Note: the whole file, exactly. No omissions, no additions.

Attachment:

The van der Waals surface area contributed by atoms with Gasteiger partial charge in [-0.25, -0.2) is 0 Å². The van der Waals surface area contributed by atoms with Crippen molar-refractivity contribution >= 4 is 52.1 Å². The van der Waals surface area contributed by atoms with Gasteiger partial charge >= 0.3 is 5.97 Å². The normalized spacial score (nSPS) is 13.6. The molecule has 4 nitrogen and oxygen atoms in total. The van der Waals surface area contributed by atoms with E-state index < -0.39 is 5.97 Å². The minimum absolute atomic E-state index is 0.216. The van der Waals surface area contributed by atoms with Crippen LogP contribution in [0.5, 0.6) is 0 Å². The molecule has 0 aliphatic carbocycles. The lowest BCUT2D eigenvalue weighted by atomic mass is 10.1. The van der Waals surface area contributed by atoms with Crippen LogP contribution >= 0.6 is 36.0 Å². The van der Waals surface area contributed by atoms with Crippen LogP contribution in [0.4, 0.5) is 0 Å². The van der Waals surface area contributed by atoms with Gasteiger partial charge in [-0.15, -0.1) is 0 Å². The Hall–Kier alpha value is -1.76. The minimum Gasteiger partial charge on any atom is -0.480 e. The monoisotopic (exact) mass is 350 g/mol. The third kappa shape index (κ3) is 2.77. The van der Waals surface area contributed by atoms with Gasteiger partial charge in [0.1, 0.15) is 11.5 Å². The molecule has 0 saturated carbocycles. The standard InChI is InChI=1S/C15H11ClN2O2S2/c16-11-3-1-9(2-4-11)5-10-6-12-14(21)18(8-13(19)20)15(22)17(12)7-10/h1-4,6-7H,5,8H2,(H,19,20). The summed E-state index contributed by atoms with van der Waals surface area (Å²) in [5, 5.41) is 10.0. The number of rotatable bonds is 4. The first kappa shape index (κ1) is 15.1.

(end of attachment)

The van der Waals surface area contributed by atoms with Gasteiger partial charge in [-0.25, -0.2) is 0 Å². The van der Waals surface area contributed by atoms with Crippen molar-refractivity contribution >= 4 is 52.1 Å². The van der Waals surface area contributed by atoms with Gasteiger partial charge >= 0.3 is 5.97 Å². The normalized spacial score (nSPS) is 13.6. The molecule has 4 nitrogen and oxygen atoms in total. The van der Waals surface area contributed by atoms with E-state index < -0.39 is 5.97 Å². The minimum absolute atomic E-state index is 0.216. The van der Waals surface area contributed by atoms with Crippen LogP contribution in [0.5, 0.6) is 0 Å². The molecule has 0 aliphatic carbocycles. The lowest BCUT2D eigenvalue weighted by atomic mass is 10.1. The van der Waals surface area contributed by atoms with Crippen LogP contribution >= 0.6 is 36.0 Å². The van der Waals surface area contributed by atoms with Crippen LogP contribution in [0.4, 0.5) is 0 Å². The van der Waals surface area contributed by atoms with Gasteiger partial charge in [-0.15, -0.1) is 0 Å². The Hall–Kier alpha value is -1.76. The minimum Gasteiger partial charge on any atom is -0.480 e. The monoisotopic (exact) mass is 350 g/mol. The third kappa shape index (κ3) is 2.77. The van der Waals surface area contributed by atoms with Gasteiger partial charge in [0.1, 0.15) is 11.5 Å². The molecule has 0 saturated carbocycles. The standard InChI is InChI=1S/C15H11ClN2O2S2/c16-11-3-1-9(2-4-11)5-10-6-12-14(21)18(8-13(19)20)15(22)17(12)7-10/h1-4,6-7H,5,8H2,(H,19,20). The summed E-state index contributed by atoms with van der Waals surface area (Å²) in [5, 5.41) is 10.0. The number of rotatable bonds is 4. The first kappa shape index (κ1) is 15.1.